Photo by StockSnap on Pixabay
We’ve been trying to incorporate screencasts into more of our articles here at TidBITS—there are times when a short video conveys some point better than any number of screenshots. As far as tools go, ScreenFlow is the gold standard, but QuickTime Player can record screen actions and iMovie is a decent video editor. And both come with all Macs for free, so that’s where we’re starting.
But I recently stumbled across an infuriating problem: no matter what I did with my original screen recordings, I couldn’t use File > Share > File in iMovie to save a video file at a resolution higher than 720p. That’s not optimal for how-to videos with a lot of text, which are best viewed when zoomed to full-screen anyway. It’s also just the principle of the thing: I put in high-resolution 4096-by-2304 video, which is what QuickTime Player captured from my 27-inch iMac with 5K Retina display, and I expect to be able to export a 4K version of the file in the end. Your eyes will thank me!
The problem is that iMovie doesn’t let you set a project’s resolution manually—for that you seemingly need the $300 Final Cut Pro X—and on the Mac, it fixes the project’s resolution based on the first clip you insert.
This problem has stymied many people, and there are numerous YouTube videos suggesting that you create a new project and drop a high-resolution photo at the beginning of the timeline to set the project to a higher resolution. That trick didn’t work for me. But I figured out a different way of convincing iMovie to allow me to export a 4K file.
First, using your iPhone, record a video at 1080p or 4K, whichever is the max for your device. Set the resolution in Settings > Camera > Record Video.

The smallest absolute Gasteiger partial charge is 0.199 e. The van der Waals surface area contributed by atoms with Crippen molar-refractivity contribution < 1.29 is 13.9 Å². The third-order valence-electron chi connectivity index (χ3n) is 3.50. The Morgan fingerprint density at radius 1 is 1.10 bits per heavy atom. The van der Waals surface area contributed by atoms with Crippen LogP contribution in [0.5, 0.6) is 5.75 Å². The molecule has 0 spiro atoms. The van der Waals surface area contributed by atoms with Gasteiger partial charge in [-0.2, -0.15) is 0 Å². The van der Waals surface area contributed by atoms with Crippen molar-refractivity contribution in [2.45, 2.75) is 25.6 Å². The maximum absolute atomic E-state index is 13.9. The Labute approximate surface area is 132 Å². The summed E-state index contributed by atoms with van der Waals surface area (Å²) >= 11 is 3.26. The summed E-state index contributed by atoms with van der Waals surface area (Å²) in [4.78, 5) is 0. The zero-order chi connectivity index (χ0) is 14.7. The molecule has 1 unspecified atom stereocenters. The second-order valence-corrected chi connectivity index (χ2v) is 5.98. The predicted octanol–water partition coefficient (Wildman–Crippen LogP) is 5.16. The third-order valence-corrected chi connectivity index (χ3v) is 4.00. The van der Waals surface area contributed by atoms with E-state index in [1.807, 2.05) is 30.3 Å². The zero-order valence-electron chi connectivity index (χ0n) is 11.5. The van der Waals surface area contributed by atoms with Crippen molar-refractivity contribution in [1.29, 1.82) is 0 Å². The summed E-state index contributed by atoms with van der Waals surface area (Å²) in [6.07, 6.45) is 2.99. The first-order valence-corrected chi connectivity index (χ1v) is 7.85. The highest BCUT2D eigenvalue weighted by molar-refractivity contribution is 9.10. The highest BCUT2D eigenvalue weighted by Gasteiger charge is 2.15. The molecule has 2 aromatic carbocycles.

The length and subject matter of the video are irrelevant, as long as it’s at the correct resolution, so just record a few seconds of your foot to get a small file. Transfer this seeding video to your Mac however you like, such as letting iCloud Photo Library move it to the Mac, after which it appeared in iMovie’s Photos Library.
In iMovie, click Create New to create a new project. Drag the seeding clip you recorded into the new project’s timeline. Then drag in the screencast clips you want to edit.
If you are already working on a project that’s stuck at 720p, open it, click in the timeline, and press Command-A followed by Command-C to select and copy all the clips. Then switch back to your new project and paste those clips into the timeline after the seeding clip.
If you click Settings on the right side of the window, you’ll see the resolution is 1080p or 4K, whatever your iPhone recorded. And if you choose File > Share > File, you will see those resolutions as options in the Resolution pop-up menu. Once the resolution is correct, delete your seeding clip and continue to work on the project.
After figuring this out on my own, I stumbled across Apple’s official confirmation that the resolution of the first clip determines how you can export. But here’s the weird bit. Now that I’ve made iMovie export a screen recording as 4K, when I create a new iMovie project and add a screen recording to it as the only clip, iMovie lets me export in 4K, as opposed to the 720p limit I initially saw—no seeding clip necessary. Your mileage may vary, but it’s possible this trick needs to be performed only once to convince iMovie to allow screen recordings to be exported at 4K.
I don’t want to sound ungrateful, since iMovie is an impressive tool for the price, but hacks like this shouldn’t be necessary.